Value: A 2006 auction yielded this W521 Bambino for about $125. My version features heavy wear to the corners and edges, but could be much worse.

Fakes / reprints: I particularly recommend using personally trusted dealers for cards of Ruth, since he generated more reprinting and counterfeiting than any other player.

Tuesday, August 18, 2009

Type Site redux: Project Baseball 1976's George Foster

Though I already covered MattR's Project Baseball 1976 as a #5 type site, it's impossible to ignore yet another George Foster sighting.


1976 Topps #179 shows the classic "Mean Mr. Foster" in full Big Red Machine fury. While I recently add Hughie Jennings to my list of collected players, perhaps George is who karma wants me to go after.

Monday, August 17, 2009

1886 Allen & Ginter N48 / N508 #5, Lady Baseball Players

It's already a fortnight since Cleveland's 2009 National Sports Collectors Convention, where I talked briefly with ESPN.com Page 2 writer Paul Lukas. Afterwards, he found and linked to this blog, which sent visitor counts through the roof for several days. All was normal Monday and then Tuesday jumped to 75 times that amount. (Baseball bloggers take note, on the outside chance that happens to you.)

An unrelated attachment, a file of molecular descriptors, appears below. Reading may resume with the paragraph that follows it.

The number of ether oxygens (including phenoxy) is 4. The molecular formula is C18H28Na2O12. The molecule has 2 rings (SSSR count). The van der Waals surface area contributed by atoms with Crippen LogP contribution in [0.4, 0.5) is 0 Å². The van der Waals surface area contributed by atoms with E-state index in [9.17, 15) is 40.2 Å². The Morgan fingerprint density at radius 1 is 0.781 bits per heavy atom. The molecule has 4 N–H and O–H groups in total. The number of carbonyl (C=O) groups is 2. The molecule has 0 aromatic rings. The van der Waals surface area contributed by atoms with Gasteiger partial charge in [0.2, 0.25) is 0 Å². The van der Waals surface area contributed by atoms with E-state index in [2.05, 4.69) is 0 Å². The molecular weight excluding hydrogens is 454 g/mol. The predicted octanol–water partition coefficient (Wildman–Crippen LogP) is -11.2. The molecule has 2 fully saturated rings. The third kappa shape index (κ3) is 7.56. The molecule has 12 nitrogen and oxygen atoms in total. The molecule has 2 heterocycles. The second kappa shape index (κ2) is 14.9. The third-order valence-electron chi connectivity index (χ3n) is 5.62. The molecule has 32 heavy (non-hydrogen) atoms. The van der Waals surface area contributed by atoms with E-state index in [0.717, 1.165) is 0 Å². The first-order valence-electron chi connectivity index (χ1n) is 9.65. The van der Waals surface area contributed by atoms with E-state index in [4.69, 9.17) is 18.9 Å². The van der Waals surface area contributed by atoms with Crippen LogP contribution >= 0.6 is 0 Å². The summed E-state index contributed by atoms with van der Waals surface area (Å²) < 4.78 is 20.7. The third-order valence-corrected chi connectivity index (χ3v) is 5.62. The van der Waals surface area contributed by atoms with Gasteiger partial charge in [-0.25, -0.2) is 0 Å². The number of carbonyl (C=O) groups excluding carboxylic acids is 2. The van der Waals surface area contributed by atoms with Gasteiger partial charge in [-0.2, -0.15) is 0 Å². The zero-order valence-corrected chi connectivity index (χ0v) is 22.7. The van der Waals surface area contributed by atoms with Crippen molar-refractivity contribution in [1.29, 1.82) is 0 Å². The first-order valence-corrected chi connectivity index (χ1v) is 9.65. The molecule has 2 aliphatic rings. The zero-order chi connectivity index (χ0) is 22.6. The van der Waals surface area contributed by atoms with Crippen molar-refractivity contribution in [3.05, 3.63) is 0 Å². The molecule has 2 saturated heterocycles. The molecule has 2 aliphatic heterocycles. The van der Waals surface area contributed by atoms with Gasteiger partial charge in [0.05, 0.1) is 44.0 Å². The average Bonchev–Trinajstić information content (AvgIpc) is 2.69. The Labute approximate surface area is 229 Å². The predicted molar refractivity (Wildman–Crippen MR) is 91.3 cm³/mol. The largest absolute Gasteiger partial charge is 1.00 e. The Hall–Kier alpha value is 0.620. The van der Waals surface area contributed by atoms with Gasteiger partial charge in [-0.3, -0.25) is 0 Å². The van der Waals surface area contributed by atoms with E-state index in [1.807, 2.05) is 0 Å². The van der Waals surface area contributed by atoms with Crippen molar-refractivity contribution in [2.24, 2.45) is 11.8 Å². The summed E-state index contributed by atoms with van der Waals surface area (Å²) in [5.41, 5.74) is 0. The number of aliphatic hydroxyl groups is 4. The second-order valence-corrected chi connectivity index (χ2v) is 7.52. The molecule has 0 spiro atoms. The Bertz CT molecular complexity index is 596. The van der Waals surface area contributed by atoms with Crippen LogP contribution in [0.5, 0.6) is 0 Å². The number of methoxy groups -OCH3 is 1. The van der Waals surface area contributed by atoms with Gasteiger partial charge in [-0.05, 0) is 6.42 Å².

Paul's show summary highlighted my best find, a 19th century #5 from Allen & Ginter tobacco. My card's the "Sub Rosa" version, but the set also appeared in packs of their "Dixie" and "Virginia Brights" cigarette brands. (A 2007 Robert Edwards auction listed it with both N48 and N508 catalog numbers; the "N" prefix means "19th century" in most cases.)

Card front (blank back)

The picture looks innocuous, but there's a lot going on. Let's break down the (very) old school details.